Should social web sites adhere to certain codes of conduct in the best interest of their users? I, for one, believe that this is a great idea, but one that would be quite challenging to uphold.
On September 5, 2007, Marc Canter (founder of Broadband Mechanics) and Joseph Smarr (head techie at Plaxo) teamed together to publish a “Bill of Rights for Users of the Social Web.” In it, they lay out user “rights” specifically pertaining to ownership, control, and freedom of personal information. What I like best about this technological declaration is that they did not just sit down one day and carve these rules into stone; they presented the information in a blog-like format and opened it up for discussion, welcoming comments and suggestions.
With the dramatic expansion of social networking sites such Facebook and Myspace, it seems inevitable that someone would eventually come out and stand up for user rights. Besides, it would seem only natural that individuals who chose to present personal information about themselves would automatically expect a certain level of privacy, right?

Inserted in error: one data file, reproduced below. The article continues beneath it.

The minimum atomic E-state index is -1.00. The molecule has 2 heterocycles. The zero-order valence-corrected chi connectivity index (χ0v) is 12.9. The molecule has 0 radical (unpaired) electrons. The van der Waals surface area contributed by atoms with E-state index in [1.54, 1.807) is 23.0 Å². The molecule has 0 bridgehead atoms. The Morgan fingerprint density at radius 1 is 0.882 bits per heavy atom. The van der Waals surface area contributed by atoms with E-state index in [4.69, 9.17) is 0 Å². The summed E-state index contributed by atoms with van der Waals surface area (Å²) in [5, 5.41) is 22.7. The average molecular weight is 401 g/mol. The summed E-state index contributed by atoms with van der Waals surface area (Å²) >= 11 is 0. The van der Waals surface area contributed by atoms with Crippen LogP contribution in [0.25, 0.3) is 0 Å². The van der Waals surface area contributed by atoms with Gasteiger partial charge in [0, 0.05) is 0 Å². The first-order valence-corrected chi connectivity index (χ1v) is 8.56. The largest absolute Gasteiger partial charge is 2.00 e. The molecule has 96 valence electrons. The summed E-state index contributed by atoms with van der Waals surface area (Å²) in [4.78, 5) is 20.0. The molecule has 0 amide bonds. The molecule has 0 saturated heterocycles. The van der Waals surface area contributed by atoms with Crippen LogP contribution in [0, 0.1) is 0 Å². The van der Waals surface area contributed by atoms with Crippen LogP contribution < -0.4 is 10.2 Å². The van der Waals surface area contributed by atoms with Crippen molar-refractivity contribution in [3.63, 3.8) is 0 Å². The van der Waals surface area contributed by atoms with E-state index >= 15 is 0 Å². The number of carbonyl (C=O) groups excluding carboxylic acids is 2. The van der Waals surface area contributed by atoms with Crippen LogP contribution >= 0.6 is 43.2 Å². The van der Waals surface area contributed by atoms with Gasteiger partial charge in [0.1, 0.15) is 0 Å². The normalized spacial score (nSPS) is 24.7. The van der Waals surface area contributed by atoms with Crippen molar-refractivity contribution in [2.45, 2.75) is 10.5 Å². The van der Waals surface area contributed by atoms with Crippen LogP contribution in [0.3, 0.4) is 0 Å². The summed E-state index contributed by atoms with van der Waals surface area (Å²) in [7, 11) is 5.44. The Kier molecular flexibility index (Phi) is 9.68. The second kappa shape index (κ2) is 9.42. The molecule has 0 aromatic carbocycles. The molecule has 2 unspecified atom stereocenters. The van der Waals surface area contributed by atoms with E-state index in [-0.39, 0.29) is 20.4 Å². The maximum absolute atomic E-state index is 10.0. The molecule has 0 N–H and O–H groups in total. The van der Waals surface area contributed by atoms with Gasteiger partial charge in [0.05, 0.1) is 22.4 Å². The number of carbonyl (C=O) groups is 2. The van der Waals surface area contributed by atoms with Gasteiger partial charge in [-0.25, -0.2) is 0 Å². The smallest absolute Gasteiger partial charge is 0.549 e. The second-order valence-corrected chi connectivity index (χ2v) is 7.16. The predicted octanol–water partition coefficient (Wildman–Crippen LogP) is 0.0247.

Just last weekend, Facebook challenged these rights by publicly stating an adjustment in their terms of service. This caused quite a bit of commotion in the blogosphere. While it is uncertain how long this clause will last, this action has, in a way, opened up a can of worms. It is very likely that other networking sites will follow Facebook’s lead and take ownership of the data that is posted by their users. With the growing complexity and diversity of social networking sites, a part of me truly believes that this will be unavoidable.
People have debated the question of whether or not customer data belongs to the supplier, agency, or customer. While I agree with most that the customer should have full access rights to their own data, I am also a firm believer that the customer should take full responsibility of what they choose to post publicly. I came across these very useful tips (specifically for Facebook users) that allows the users to take matters into their own hands. While this does not completely stop Facebook from caching all your data, it enables the user to take better control of what is publicly viewable and what is kept private.
So, while a “Bill of Rights” can be useful, it would need to undergo constant evaluation since social networking sites are expanding at increasingly higher rates. Ultimately, it comes down to the users’ personal decisions.